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Luke 6:27-36

Context

6:27 “But I say to you who are listening: Love your enemies, 1  do good to those who hate you, 6:28 bless those who curse you, pray for those who mistreat 2  you. 6:29 To the person who strikes you on the cheek, 3  offer the other as well, 4  and from the person who takes away your coat, 5  do not withhold your tunic 6  either. 7  6:30 Give to everyone who asks you, 8  and do not ask for your possessions 9  back 10  from the person who takes them away. 6:31 Treat others 11  in the same way that you would want them to treat you. 12 

6:32 “If 13  you love those who love you, what credit is that to you? For even sinners 14  love those who love them. 15  6:33 And 16  if you do good to those who do good to you, what credit is that to you? Even 17  sinners 18  do the same. 6:34 And if you lend to those from whom you hope to be repaid, 19  what credit is that to you? Even sinners 20  lend to sinners, so that they may be repaid in full. 21  6:35 But love your enemies, and do good, and lend, expecting nothing back. 22  Then 23  your reward will be great, and you will be sons 24  of the Most High, 25  because he is kind to ungrateful and evil people. 26  6:36 Be merciful, 27  just as your Father is merciful.

1 sn Love your enemies is the first of four short exhortations that call for an unusual response to those who are persecuting disciples. Disciples are to relate to hostility in a completely unprecedented manner.

2 tn The substantival participle ἐπηρεαζόντων (ephreazontwn), sometimes translated “those who abuse” (NRSV), is better rendered “those who mistreat,” a more general term (see L&N 88.129).

3 sn The phrase strikes you on the cheek probably pictures public rejection, like the act that indicated expulsion from the synagogue.

4 sn This command to offer the other cheek as well is often misunderstood. It means that there is risk involved in reaching out to people with God’s hope. But if one is struck down in rejection, the disciple is to continue reaching out.

5 tn Or “cloak.”

6 tn See the note on the word “tunics” in 3:11.

7 sn The command do not withhold your tunic either is again an image of continually being totally at risk as one tries to keep contact with those who are hostile to what Jesus and his disciples offer.

8 sn Jesus advocates a generosity and a desire to meet those in dire need with the command give to everyone who asks you. This may allude to begging; giving alms was viewed highly in the ancient world (Matt 6:1-4; Deut 15:7-11).

9 tn Grk “your things,” sometimes translated “what is yours” or “what belongs to you.”

10 sn Do not ask for your possessions back… is an example of showing forgiveness. Paul’s remarks in 1 Cor 6:7 may reflect this principle.

11 tn This is a generic use of ἄνθρωπος (anqrwpo"), referring to both males and females.

12 sn Jesus’ teaching as reflected in the phrase treat others in the same way you would want them to treat you, known generally as the Golden Rule, is not completely unique in the ancient world, but it is stated here in its most emphatic, selfless form.

13 tn Grk “And if.” Here καί (kai) has not been translated because of differences between Greek and English style. This is a first class condition, but the next two conditional clauses are third class conditions, so that stylistic variation is probably at work.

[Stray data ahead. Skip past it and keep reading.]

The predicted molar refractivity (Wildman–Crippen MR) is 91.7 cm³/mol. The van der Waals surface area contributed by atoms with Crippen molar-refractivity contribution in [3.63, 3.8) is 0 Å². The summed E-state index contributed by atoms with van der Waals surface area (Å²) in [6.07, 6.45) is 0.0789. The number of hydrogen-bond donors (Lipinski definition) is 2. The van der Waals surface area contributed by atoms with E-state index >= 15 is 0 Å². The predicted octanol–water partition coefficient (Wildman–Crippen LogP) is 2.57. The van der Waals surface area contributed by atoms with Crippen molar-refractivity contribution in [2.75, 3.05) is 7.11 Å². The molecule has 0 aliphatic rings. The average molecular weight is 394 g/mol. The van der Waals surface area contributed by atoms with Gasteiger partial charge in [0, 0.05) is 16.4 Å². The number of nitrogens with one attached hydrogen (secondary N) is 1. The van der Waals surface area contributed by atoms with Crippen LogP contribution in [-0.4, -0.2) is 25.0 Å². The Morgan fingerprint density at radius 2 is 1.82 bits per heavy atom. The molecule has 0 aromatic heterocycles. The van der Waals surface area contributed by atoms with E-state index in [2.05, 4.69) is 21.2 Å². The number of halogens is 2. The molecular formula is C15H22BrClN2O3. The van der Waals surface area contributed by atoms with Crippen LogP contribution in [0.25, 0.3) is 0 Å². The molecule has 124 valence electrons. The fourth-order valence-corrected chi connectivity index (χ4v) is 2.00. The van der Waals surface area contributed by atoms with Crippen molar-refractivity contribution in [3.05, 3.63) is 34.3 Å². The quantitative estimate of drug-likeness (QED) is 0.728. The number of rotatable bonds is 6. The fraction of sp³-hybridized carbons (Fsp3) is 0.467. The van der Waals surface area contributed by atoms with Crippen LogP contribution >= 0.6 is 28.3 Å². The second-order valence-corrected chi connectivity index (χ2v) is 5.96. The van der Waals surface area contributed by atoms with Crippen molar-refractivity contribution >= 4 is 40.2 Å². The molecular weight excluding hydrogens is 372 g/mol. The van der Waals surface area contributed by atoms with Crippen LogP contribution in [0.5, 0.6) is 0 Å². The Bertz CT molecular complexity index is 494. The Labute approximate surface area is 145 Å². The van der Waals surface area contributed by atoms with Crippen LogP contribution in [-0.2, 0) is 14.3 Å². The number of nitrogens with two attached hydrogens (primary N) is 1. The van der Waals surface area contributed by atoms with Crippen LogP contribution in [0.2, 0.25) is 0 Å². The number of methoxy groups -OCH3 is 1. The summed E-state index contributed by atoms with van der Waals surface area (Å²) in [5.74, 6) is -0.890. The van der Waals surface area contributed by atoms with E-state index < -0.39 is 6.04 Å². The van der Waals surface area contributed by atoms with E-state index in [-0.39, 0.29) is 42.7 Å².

14 sn Here the term sinners may refer to people who had no concern for observing the details of the Mosaic law; these were often treated as social outcasts. See L&N 88.295.

15 sn Jesus’ point in the statement even sinners love those who love them is that disciples are to go farther than sinners do. The examples replay vv. 29-30.

16 tc ‡ Three key mss (Ì75 א* B) have “for” here, but it is unlikely that it was present originally. The addition of conjunctions, especially to the beginning of a clause, are typically suspect because they fit the pattern of Koine tendencies toward greater explicitness. NA27 has the word in brackets, indicating doubts as to its authenticity.

17 tc Most mss (A D L Θ Ξ Ψ Ë13 33 Ï lat) include γάρ (gar, “for”) following καί (kai, here translated “even”), but a few important mss (א B W 700 892* 1241 pc) lack the conjunction. The inclusion of the conjunction seems to be motivated by clarity and should probably be considered inauthentic.

18 sn See the note on the word sinners in v. 32.

19 tn Grk “to receive”; but in context the repayment of the amount lent is implied. Jesus was noting that utilitarian motives are the way of the world.

20 sn See the note on the word sinners in v. 32.

21 tn Grk “to receive as much again.”

22 tn Or “in return.”

23 tn Here καί (kai) has been translated as “then” to indicate the outcome or result. Because of the length and complexity of the Greek sentence, a new sentence was started in the translation at this point.

24 sn The character of these actions reflects the grace and kindness of God, bearing witness to a “line of descent” or relationship of the individual to God (sons of the Most High). There is to be a unique kind of ethic at work with disciples. Jesus refers specifically to sons here because in the ancient world sons had special privileges which were rarely accorded to daughters. However, Jesus is most likely addressing both men and women in this context, so women too would receive these same privileges.

25 sn That is, “sons of God.”

26 tn Or “to the ungrateful and immoral.” The word “people” is not in the Greek text, but is implied.

27 sn Merciful is a characteristic of God often noted in the OT: Exod 34:6; Deut 4:31; Joel 2:31; Jonah 4:2; 2 Sam 24:14. This remark also echoes the more common OT statements like Lev 19:2 or Deut 18:13: “you must be holy as I am holy.”



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